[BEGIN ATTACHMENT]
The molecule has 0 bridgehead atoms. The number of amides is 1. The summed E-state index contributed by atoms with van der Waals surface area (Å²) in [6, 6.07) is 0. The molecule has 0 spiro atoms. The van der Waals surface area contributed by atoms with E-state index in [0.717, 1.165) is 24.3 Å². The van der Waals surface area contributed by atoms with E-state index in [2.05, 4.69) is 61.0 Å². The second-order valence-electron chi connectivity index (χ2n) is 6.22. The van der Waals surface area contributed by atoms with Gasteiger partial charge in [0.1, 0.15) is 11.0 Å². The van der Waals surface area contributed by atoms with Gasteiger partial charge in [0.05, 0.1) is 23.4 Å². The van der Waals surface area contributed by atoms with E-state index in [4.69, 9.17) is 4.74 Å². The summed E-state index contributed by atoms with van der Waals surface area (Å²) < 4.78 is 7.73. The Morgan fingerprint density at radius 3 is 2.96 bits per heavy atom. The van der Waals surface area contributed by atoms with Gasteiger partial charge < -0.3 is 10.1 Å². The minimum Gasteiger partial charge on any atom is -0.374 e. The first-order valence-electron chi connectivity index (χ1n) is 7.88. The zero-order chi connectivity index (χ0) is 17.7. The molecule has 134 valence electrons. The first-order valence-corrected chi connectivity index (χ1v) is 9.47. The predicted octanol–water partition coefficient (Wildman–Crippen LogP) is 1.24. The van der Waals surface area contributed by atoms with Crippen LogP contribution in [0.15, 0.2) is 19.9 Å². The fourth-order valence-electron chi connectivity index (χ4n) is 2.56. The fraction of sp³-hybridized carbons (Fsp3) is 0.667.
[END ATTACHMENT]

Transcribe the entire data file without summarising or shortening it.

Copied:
The molecule has 0 bridgehead atoms. The number of amides is 1. The summed E-state index contributed by atoms with van der Waals surface area (Å²) in [6, 6.07) is 0. The molecule has 0 spiro atoms. The van der Waals surface area contributed by atoms with E-state index in [0.717, 1.165) is 24.3 Å². The van der Waals surface area contributed by atoms with E-state index in [2.05, 4.69) is 61.0 Å². The second-order valence-electron chi connectivity index (χ2n) is 6.22. The van der Waals surface area contributed by atoms with Gasteiger partial charge in [0.1, 0.15) is 11.0 Å². The van der Waals surface area contributed by atoms with Gasteiger partial charge in [0.05, 0.1) is 23.4 Å². The van der Waals surface area contributed by atoms with E-state index in [4.69, 9.17) is 4.74 Å². The summed E-state index contributed by atoms with van der Waals surface area (Å²) < 4.78 is 7.73. The Morgan fingerprint density at radius 3 is 2.96 bits per heavy atom. The van der Waals surface area contributed by atoms with Gasteiger partial charge < -0.3 is 10.1 Å². The minimum Gasteiger partial charge on any atom is -0.374 e. The first-order valence-electron chi connectivity index (χ1n) is 7.88. The zero-order chi connectivity index (χ0) is 17.7. The molecule has 134 valence electrons. The first-order valence-corrected chi connectivity index (χ1v) is 9.47. The predicted octanol–water partition coefficient (Wildman–Crippen LogP) is 1.24. The van der Waals surface area contributed by atoms with Crippen LogP contribution in [0.15, 0.2) is 19.9 Å². The fourth-order valence-electron chi connectivity index (χ4n) is 2.56. The fraction of sp³-hybridized carbons (Fsp3) is 0.667.